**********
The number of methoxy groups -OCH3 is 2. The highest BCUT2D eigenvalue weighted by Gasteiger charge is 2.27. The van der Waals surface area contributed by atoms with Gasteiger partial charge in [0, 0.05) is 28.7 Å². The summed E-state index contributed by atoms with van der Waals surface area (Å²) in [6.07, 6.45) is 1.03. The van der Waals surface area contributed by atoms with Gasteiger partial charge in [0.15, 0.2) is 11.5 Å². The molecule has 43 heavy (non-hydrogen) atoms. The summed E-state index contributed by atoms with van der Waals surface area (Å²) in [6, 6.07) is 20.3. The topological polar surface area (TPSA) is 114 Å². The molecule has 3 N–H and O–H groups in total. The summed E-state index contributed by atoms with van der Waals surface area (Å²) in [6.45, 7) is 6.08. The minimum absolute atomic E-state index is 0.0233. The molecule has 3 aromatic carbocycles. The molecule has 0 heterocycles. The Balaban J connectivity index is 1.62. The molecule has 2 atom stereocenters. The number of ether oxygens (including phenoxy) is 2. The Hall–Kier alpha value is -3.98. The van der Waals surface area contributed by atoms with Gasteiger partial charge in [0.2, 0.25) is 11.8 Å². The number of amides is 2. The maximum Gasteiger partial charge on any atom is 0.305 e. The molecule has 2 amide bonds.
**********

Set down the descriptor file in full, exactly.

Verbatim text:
The number of methoxy groups -OCH3 is 2. The highest BCUT2D eigenvalue weighted by Gasteiger charge is 2.27. The van der Waals surface area contributed by atoms with Gasteiger partial charge in [0, 0.05) is 28.7 Å². The summed E-state index contributed by atoms with van der Waals surface area (Å²) in [6.07, 6.45) is 1.03. The van der Waals surface area contributed by atoms with Gasteiger partial charge in [0.15, 0.2) is 11.5 Å². The molecule has 43 heavy (non-hydrogen) atoms. The summed E-state index contributed by atoms with van der Waals surface area (Å²) in [6, 6.07) is 20.3. The topological polar surface area (TPSA) is 114 Å². The molecule has 3 N–H and O–H groups in total. The summed E-state index contributed by atoms with van der Waals surface area (Å²) in [6.45, 7) is 6.08. The minimum absolute atomic E-state index is 0.0233. The molecule has 3 aromatic carbocycles. The molecule has 0 heterocycles. The Balaban J connectivity index is 1.62. The molecule has 2 atom stereocenters. The number of ether oxygens (including phenoxy) is 2. The Hall–Kier alpha value is -3.98. The van der Waals surface area contributed by atoms with Gasteiger partial charge in [0.2, 0.25) is 11.8 Å². The number of amides is 2. The maximum Gasteiger partial charge on any atom is 0.305 e. The molecule has 2 amide bonds.